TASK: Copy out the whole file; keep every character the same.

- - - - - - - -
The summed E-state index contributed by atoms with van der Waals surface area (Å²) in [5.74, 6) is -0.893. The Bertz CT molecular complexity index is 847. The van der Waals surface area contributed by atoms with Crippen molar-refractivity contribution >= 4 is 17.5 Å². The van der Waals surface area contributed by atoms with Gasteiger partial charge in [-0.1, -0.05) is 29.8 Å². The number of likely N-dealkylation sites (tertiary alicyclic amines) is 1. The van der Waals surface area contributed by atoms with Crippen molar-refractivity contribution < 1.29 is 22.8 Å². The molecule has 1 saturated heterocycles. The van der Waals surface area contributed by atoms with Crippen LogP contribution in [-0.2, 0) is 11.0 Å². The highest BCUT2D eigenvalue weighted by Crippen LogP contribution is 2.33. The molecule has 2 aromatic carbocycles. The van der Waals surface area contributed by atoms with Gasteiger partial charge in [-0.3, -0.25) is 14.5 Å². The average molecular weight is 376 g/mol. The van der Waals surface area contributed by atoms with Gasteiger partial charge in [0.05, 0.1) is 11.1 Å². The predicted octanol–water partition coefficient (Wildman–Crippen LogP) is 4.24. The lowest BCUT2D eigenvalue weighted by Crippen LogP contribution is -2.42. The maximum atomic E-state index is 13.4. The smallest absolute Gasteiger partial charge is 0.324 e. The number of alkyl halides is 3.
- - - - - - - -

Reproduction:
The summed E-state index contributed by atoms with van der Waals surface area (Å²) in [5.74, 6) is -0.893. The Bertz CT molecular complexity index is 847. The van der Waals surface area contributed by atoms with Crippen molar-refractivity contribution >= 4 is 17.5 Å². The van der Waals surface area contributed by atoms with Gasteiger partial charge in [-0.1, -0.05) is 29.8 Å². The number of likely N-dealkylation sites (tertiary alicyclic amines) is 1. The van der Waals surface area contributed by atoms with Crippen molar-refractivity contribution < 1.29 is 22.8 Å². The molecule has 1 saturated heterocycles. The van der Waals surface area contributed by atoms with Crippen LogP contribution in [-0.2, 0) is 11.0 Å². The highest BCUT2D eigenvalue weighted by Crippen LogP contribution is 2.33. The molecule has 2 aromatic carbocycles. The van der Waals surface area contributed by atoms with Gasteiger partial charge in [-0.3, -0.25) is 14.5 Å². The average molecular weight is 376 g/mol. The van der Waals surface area contributed by atoms with Gasteiger partial charge in [0.05, 0.1) is 11.1 Å². The predicted octanol–water partition coefficient (Wildman–Crippen LogP) is 4.24. The lowest BCUT2D eigenvalue weighted by Crippen LogP contribution is -2.42. The maximum atomic E-state index is 13.4. The smallest absolute Gasteiger partial charge is 0.324 e. The number of alkyl halides is 3.